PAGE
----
French man

Enchanting Accents May Not Go Both Ways

by Denise Thiery
Denise Thiery

I’ve noticed that American women always seem to be charmed by a man with a foreign accent. It doesn’t have to be any particular accent, or even a genuine one. As long as he delivers it with an air of embarrassment at his own ineptitude with English, we are enchanted.

Some of that enchantment may be due to our sympathy for anyone trying to learn the English language, which is said to be one of the most difficult to master. I have been speaking it all my life and still it baffles me at times.

Nevertheless, if a young, single man mimics the phony French accent of cartoon skunk Pepe Le Pew, chances are women will line up and take a number. Or give out a number. I don’t really remember how hooking up works.

It doesn’t even matter if a stranger with an accent is unemployed or unattractive or still living in his mama’s basement — or has an invisible trail of skunk odor following him everywhere. An accent makes all that disappear, at least in the beginning.

So any guy who might be reading, if your usual lack of accent is not speaking the language of love, you might want to consider learning to fake it in French. In order to speak effective, phony French, you need only:

  1. Replace every “th” with a “zee,” while adding poetic phrases. For example, “Zee hair on your head is like zee lion that ravages zee gazelle in zee African savannah.”
  2. Use peculiar phraseology and incorrect verb tense. “C’est la vie mon fromage ami, I have not worth of your love.”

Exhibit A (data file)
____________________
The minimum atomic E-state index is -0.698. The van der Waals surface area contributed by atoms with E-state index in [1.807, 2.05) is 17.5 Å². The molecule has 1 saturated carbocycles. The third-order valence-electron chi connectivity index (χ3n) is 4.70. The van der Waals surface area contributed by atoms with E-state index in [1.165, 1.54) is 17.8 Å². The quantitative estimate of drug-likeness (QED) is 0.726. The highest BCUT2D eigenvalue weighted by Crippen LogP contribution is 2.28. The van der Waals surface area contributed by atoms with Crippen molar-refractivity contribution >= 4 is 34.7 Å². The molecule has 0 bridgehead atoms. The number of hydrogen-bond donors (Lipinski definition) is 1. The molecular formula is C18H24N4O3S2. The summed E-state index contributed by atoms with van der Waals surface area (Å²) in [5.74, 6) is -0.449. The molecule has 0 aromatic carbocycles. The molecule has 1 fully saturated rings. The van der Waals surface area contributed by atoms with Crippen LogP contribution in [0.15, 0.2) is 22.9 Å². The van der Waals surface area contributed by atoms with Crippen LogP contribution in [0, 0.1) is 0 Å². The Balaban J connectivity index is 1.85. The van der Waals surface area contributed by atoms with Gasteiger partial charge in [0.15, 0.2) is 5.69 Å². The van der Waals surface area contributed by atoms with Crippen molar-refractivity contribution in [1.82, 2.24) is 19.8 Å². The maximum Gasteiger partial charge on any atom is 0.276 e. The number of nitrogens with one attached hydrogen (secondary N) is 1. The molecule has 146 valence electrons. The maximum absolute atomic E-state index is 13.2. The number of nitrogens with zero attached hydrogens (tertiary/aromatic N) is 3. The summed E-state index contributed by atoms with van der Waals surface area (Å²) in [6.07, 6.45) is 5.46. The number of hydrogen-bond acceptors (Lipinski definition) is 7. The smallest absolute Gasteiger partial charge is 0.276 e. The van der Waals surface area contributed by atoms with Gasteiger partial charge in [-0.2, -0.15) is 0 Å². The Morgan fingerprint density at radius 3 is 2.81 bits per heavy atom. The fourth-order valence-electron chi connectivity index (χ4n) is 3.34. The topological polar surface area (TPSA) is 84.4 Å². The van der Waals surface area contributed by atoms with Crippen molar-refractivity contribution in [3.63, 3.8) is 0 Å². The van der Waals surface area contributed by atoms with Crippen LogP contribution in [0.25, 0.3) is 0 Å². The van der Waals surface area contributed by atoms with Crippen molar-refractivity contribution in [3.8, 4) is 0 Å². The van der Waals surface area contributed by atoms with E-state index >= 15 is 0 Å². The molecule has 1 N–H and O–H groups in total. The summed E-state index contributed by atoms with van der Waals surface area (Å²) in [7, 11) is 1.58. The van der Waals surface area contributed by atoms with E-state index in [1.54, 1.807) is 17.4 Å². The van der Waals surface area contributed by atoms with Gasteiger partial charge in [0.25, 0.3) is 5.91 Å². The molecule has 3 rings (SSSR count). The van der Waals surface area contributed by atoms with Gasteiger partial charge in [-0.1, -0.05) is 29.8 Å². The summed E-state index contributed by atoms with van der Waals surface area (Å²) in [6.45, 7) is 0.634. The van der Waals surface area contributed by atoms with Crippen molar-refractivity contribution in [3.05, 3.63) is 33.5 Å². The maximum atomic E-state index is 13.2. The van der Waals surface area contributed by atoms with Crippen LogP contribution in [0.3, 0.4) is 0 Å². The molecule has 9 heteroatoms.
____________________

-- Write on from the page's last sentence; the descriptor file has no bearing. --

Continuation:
3. Trill your “r” like a cat’s phlegm-rattling attempt to dislodge a persistent hairball.

Once you think you’re ready, you may try out pick-up lines, such as: “Excuse me, lovely lady in zee rrrred dresses, I am finding zat I have not zee monies for zee taxicab yellow. Is it zat you would helped me find my way to zee basement of my mama, where I have zee tap of barreled beer and zee bed of water? Please to tell me zat you will not be minding zee bed bugs and zee mildew in zee corners dark.”

It is entirely possible that the target of your affection will be so enchanted by your fumbling attempt at English that she will begin removing zee clothing right there on the street corner and make sweet love to you on the spot.

I am not sure if American men are as entranced by foreign accents as women, but I decided to conduct an experiment.

Hmm, what language to use? I took a year of French in high school, but the only thing I can remember how to say is, “My aunt’s red pen is on the table.” If I ever happen to be in Paris with my aunt and she misplaces her red pen, I am ready. However, if I am dining in a French restaurant and need to say, “Waiter! Is that a snail on my plate? In American, we call that bait,” I will be up the creek without zee proverbial paddle.

I decided to try an Irish brogue. I have always been fascinated with Ireland. Dressed in traditional Irish garb, I took my post at a busy intersection. As a good-looking gentleman approached, I broke into my version of River Dance and shouted, “Top o’ the mornin’ to ye!”

“Are you talking to me, lady?”

“Aye. How about poppin’ over to O’Reiley’s pub to lift a pint of Guinness, Patrick?”

“Who is Patrick? Lady, you’re scaring me.”

That was when I broke into song. “When Irish eyes are smiling, all the world seems bright and gay. Oh, Danny boy, the pipes, the pipes are calling.”

Tappity, tappity went my River-Dancing feet.

“Hey, where are you going, young man? Are you not enchanted with my charming accent? Do you prefer French? Please to tell me zat you will not be minding zee bed bugs and zee mildew in zee corners dark of my mama’s basement. Monsieur? S’il vous plait?”

Experiment completed, I tallied my results over a glass of beer, by myself, at home. What can I say? It spoke to me.

 

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